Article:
There are two main types of drinks in the coffee world: espresso and brewed coffee.
Within those categories are many more specific drinks, such as cappuccinos and flat whites. While they may seem similar, these drinks have some very distinct differences.
Quick Answer: What is the difference between a flat white and a cappuccino?
The main difference between a flat white and a cappuccino is the milk. A flat white uses espresso coffee with microfoam milk, while a cappuccino is espresso coffee with steamed milk and foamed milk on top.
Keep reading to learn more about the difference between a flat white and a cappuccino. By the end, you’ll know which coffee order is right for you!
Flat white vs. cappuccino, how do they differ?
Before getting in-depth about the difference between a flat white and a cappuccino, you can have a look at the overview below:
|Which coffee?||Two espresso shots||One espresso shot|
|Milk used?||Yes, 4 oz (0.12 l)||Yes, 2 oz (0.06 l)|
|Flavor notes||Smooth with a slight bitterness and no acidity||Creamy texture with a rich chocolate flavor|
|Caffeine content||138mg of caffeine||68mg of caffeine|
|Number of calories||68 calories||38 calories|
|Topping?||Milk foam topping||Milk foam topping and a dusting of cinnamon or cocoa powder|
Now that you know the main differences between these drinks, it’s time to discuss them to see which you like better!
What is a flat white?
A flat white coffee drink consists of espresso and steamed milk, with the milk being microfoam (steamed milk with small bubbles).
The drink’s texture is creamy and smooth, making it one of the most popular coffees in Australia and New Zealand.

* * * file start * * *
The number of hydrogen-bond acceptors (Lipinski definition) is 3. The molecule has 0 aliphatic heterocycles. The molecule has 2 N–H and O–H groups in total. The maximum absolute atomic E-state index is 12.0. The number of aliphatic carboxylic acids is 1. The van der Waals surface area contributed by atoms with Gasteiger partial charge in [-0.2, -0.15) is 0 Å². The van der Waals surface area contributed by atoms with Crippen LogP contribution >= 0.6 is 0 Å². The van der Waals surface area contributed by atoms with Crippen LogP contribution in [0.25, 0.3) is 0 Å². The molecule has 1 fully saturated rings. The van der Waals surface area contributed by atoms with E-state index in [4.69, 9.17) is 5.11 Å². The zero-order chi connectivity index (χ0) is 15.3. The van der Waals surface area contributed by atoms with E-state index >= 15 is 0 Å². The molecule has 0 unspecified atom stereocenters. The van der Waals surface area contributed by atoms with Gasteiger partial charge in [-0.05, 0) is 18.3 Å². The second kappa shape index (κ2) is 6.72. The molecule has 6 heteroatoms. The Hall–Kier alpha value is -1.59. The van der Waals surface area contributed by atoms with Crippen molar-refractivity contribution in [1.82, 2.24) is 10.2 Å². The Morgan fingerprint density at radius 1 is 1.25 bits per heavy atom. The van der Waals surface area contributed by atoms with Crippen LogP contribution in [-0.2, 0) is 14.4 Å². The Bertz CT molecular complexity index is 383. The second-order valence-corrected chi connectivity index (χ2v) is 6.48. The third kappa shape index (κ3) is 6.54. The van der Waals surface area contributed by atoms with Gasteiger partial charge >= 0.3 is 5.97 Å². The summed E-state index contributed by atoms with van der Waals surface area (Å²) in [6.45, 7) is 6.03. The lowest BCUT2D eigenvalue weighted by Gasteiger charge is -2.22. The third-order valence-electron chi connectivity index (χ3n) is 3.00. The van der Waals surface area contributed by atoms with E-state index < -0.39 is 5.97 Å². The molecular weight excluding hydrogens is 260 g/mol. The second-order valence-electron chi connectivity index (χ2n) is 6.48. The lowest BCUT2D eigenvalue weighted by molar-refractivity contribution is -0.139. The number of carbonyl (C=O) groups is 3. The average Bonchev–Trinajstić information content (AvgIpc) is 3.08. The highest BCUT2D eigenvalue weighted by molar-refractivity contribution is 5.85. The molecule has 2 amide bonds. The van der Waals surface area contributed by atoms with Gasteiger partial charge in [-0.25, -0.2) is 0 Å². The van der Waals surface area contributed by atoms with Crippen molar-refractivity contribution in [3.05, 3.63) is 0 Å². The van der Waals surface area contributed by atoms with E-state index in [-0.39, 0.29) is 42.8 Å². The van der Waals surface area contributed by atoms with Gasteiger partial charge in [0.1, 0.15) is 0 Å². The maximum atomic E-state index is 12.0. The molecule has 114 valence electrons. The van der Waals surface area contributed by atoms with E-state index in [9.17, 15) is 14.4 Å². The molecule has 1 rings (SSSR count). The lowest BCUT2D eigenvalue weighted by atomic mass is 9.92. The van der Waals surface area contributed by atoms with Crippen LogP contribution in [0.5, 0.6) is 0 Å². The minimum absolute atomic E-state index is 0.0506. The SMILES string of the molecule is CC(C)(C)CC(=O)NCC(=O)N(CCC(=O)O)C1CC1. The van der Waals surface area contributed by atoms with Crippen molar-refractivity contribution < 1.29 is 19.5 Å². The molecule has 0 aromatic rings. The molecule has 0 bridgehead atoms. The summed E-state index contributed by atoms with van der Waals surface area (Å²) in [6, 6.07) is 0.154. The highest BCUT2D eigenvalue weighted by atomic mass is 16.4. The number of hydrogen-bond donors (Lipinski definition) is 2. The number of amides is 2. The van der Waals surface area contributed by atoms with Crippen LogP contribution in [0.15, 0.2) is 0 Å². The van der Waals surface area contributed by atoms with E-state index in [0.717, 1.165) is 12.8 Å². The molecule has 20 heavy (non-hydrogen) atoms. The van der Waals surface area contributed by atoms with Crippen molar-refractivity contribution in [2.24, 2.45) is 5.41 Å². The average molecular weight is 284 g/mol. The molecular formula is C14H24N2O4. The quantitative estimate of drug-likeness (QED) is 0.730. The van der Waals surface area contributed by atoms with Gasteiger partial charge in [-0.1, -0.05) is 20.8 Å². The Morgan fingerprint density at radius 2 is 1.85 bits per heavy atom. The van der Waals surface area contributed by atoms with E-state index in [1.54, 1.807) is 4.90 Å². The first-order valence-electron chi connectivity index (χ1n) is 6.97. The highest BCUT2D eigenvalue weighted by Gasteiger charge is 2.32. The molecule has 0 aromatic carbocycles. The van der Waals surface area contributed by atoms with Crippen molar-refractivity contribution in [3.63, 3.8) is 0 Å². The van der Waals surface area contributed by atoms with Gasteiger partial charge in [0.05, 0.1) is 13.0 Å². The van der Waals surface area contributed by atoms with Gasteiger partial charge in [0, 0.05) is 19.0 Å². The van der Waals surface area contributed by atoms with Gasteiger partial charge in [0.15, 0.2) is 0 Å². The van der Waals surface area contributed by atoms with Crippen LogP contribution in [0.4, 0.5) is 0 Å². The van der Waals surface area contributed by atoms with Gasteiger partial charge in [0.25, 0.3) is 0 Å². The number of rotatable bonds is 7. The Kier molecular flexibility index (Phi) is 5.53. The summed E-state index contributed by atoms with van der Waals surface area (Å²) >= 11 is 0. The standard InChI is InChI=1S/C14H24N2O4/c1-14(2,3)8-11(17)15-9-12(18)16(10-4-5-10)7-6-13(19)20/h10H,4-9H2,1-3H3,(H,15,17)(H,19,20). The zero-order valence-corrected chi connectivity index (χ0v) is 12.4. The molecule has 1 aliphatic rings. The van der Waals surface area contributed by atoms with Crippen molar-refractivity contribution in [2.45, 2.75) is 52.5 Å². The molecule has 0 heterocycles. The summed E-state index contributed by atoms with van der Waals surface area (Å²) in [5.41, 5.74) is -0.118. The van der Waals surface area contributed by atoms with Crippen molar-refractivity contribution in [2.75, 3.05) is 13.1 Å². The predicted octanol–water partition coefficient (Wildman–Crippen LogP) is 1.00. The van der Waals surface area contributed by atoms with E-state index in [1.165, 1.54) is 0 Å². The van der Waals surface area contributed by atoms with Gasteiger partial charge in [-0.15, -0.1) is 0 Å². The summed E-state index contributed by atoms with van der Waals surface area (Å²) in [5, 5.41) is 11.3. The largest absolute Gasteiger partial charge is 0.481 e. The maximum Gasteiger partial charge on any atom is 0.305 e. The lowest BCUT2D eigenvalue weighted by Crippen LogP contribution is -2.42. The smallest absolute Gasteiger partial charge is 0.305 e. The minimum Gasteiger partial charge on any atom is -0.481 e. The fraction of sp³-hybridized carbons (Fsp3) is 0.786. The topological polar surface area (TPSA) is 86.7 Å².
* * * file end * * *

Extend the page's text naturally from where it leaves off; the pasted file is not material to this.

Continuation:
The name “flat white” comes from the drink’s appearance, as opposed to a cappuccino with more foam on top.
A flat white should have a smooth consistency all the way through and should be served in a ceramic cup to really enjoy the flavors.
You can find more information here about this delicious coffee if you’re interested in learning more about it.
What is a cappuccino?
A cappuccino is an Italian coffee drink that is made with espresso, steamed milk, and milk foam. It is usually served in a porcelain cup and has a thick layer of foam on top.
The word cappuccino comes from the Capuchin friars, who were known for their brown robes with large hoods.
If you want to learn more about the origin of the cappuccino, some of its variations, and more, you can read this in-depth article!
What is the flavor difference between a flat white and a cappuccino?
The two main differences between a flat white and a cappuccino are the ratio of coffee to milk and the addition of foam to a cappuccino.
A flat white is made with espresso coffee and double the amount of milk, while a cappuccino is made with one part coffee to two parts milk plus added foam.
A cappuccino has more foam because it’s frothed using a milk frother or steaming wand, which creates small bubbles in the milk that make it light and fluffy.
The flavor difference between the two drinks is mainly due to the addition of foam.
The foam absorbs flavors more easily than liquid, so it tends to amplify the flavors of whatever ingredients are used in making it.
In this instance, espresso coffee, which in turn makes the cappuccino more robust in flavor.
What is the difference in milk preparation?
A flat white uses microfoam, which is steamed milk with tiny, delicate bubbles. This gives the flat white its signature smooth texture.
On the other hand, cappuccinos are made with frothed milk, which has larger bubbles:
Additionally, a flat white will generally have less foam than a cappuccino.
The milk might be the most important factor to consider when deciding which might suit you better.
But this is not where it stops for their differences. You can read along to learn about even more differences that make these drinks so unique:
Is a flat white stronger than a cappuccino?
A flat white is not necessarily stronger than a cappuccino. It depends on the ratio of espresso to milk and the types and quality of coffee beans used.